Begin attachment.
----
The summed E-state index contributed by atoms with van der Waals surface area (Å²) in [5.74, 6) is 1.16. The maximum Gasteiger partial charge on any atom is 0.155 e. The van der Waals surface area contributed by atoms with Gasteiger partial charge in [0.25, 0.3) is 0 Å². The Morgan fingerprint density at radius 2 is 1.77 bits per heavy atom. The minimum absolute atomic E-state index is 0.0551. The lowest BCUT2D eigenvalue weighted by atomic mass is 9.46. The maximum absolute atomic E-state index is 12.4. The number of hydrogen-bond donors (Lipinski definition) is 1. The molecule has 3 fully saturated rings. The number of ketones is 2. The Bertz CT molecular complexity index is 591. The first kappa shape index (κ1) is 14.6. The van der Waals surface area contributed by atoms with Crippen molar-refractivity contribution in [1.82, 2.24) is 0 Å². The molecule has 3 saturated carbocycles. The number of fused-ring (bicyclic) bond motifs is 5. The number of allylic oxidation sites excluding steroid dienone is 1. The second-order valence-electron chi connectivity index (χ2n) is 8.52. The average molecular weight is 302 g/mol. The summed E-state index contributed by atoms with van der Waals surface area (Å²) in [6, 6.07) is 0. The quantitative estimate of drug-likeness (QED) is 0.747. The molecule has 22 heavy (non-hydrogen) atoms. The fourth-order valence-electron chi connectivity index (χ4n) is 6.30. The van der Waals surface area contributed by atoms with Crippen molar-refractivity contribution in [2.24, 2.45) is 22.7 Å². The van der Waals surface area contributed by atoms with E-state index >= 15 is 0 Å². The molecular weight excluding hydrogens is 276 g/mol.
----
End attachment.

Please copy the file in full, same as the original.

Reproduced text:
The summed E-state index contributed by atoms with van der Waals surface area (Å²) in [5.74, 6) is 1.16. The maximum Gasteiger partial charge on any atom is 0.155 e. The van der Waals surface area contributed by atoms with Gasteiger partial charge in [0.25, 0.3) is 0 Å². The Morgan fingerprint density at radius 2 is 1.77 bits per heavy atom. The minimum absolute atomic E-state index is 0.0551. The lowest BCUT2D eigenvalue weighted by atomic mass is 9.46. The maximum absolute atomic E-state index is 12.4. The number of hydrogen-bond donors (Lipinski definition) is 1. The molecule has 3 fully saturated rings. The number of ketones is 2. The Bertz CT molecular complexity index is 591. The first kappa shape index (κ1) is 14.6. The van der Waals surface area contributed by atoms with Crippen molar-refractivity contribution in [1.82, 2.24) is 0 Å². The molecule has 3 saturated carbocycles. The number of fused-ring (bicyclic) bond motifs is 5. The number of allylic oxidation sites excluding steroid dienone is 1. The second-order valence-electron chi connectivity index (χ2n) is 8.52. The average molecular weight is 302 g/mol. The summed E-state index contributed by atoms with van der Waals surface area (Å²) in [6, 6.07) is 0. The quantitative estimate of drug-likeness (QED) is 0.747. The molecule has 22 heavy (non-hydrogen) atoms. The fourth-order valence-electron chi connectivity index (χ4n) is 6.30. The van der Waals surface area contributed by atoms with Crippen molar-refractivity contribution in [2.24, 2.45) is 22.7 Å². The van der Waals surface area contributed by atoms with E-state index >= 15 is 0 Å². The molecular weight excluding hydrogens is 276 g/mol.